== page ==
Another reason is conflict among the selfish genes of the parents: the potential conflict increases exponentially as the number of parents increases. With two parents competing, the only conflict is A vs. B, but with three parents, there is A vs. B, A vs. C, B vs. C, A and B teamed up vs. C, A and C teamed up vs. B, B and C teamed up vs. A, and A vs. B vs. C (war of all against all).

    The multinomial theorem is a bitch for multi-sex systems! Has this “genetic conflict” issue been addressed in the lit?

  3. #3 Torbjörn Larsson, OM
    September 29, 2007

    Ah, now it’s obvious.

    Other systems have been explored by for example Piers Anthony. In one novel he introduces a tripartite sexual system, where the three partners each must contribute material. (Supposedly also genetic.) Such a society could naturally be more diverse and complex, and Anthony portrayed that among other things.

  4. #4 kc
    September 29, 2007

    Of course, there’s a bit of an “animal” bias here – plants are much more imaginative when it comes to breeding biology.

  5. #5 Jim Thomerson
    September 29, 2007

    About 20 years ago there was a special issue of Science on sexual reproduction. I recall a slime mold or someting with 12 sexes. Maybe more properly called reproductive types. A can mate with B or C. B can mate with A, C or D. C can mate with A or B. D can only mate with B.

  6. #6 kevin z
    September 29, 2007

    Torbjörn, That was my thought too. But the book is by Isaac Asimov, not Piers Anthony, called The Gods Themselves. Its a fantastic read!

    Its a parallel universe where the sun is dying out and this race has 3 genders: Rationals, Emotionals and Parentals. Each with its own role in sex. I won’t spoil the rest, its a good read.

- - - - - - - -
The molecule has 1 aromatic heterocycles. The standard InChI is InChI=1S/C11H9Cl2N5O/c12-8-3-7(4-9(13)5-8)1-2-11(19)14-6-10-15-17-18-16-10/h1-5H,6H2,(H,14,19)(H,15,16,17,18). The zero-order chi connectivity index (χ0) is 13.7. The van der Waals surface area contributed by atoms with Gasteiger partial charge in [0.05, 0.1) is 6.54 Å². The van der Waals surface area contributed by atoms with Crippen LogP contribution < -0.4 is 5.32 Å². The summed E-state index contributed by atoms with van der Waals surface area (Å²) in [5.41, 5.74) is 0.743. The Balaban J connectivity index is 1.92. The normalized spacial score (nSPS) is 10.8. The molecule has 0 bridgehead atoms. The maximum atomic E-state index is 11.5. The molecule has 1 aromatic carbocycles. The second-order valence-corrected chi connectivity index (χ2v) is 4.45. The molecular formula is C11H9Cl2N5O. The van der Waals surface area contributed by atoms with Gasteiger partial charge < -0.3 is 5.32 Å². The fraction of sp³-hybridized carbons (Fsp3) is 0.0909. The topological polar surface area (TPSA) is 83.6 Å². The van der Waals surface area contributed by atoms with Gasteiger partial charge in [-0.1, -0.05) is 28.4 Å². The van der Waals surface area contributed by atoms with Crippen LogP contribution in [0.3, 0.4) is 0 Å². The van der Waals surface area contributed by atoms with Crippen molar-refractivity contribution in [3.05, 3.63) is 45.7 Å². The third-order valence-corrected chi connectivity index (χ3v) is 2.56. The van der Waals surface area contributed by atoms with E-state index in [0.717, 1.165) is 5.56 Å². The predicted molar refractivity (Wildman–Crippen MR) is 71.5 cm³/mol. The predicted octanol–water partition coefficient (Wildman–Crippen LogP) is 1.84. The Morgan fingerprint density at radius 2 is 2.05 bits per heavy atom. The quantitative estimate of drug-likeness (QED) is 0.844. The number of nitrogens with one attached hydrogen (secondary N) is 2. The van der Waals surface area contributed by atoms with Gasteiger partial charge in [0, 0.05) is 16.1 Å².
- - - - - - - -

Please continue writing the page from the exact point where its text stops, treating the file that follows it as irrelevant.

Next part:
7. #7 Doug Alder
    September 30, 2007

    hmmmm….more than two sexes eh. I guess that puts to bed (sorry) the whole Noah and the ark, two by two myth ;)

  8. #8 Jonathan Vos Post
    September 30, 2007

    I suspect that Ed Subitsky’s piece is derived from:

    Phil Klass’ “Venus and the Seven Sexes” under the psuedonym William Tenn.

    Reprinted in various anthologies, first:

    Ted Dikty (whom I knew), who wrote to Frederik Pohl. January 18, 1951, re: obtaining Phil Klass’ Venus and the Seven Sexes, for The Great Book of Science Fiction.

    Sex in the 4th dimension is explicitly the subject of:

    “The Sex Sphere”, a novel by Dr. Rudy Rucker, and to a somewhat lesser extent, his “Spaceland: A Novel of the Fourth Dimension.”

    Whoops, I’ve run out of time for the serious comment that I intended on rate of evolution in sexual versus asexual Genetic Algorithm simulations.

  9. #9 Torbjörn Larsson, OM
    September 30, 2007

    kevin:

    I was thinking of Piers Anthony’s Vicinity Cluster series, where in Sphere Spica the hero Flint meets Impacts, Undulants (water world) and Sibilants in the first novel. These beings corresponded to the sexes “Sire”, “Catalyst” and “Parent”.

    From your description it seems PA (1978) may have taken the idea from IA (1972). And that I should read IA’s book. :-)

    Btw, I see from Wikipedia when I checked the year of IA’s book that the Emotionals provide energy, not genetic material. So they don’t fit as well with the posts model.

  10. #10 Torbjörn Larsson, OM
    September 30, 2007

    Oops. It was the Cluster series, the first novel was Vicinity Cluster.

  11. #11 John Logsdon
    October 1, 2007

    I go offline for 4 days and I come back to two topics that are near and dear to me. Sex (on Slate; thanks, Evolgen) and Giardia (in Science; see Sandwalk). And I have so much other work to catch up on….

  12. #12 sex shop
    December 22, 2007

    Of course, there’s a bit of an “animal” bias here – plants are much more imaginative when it comes to breeding biology.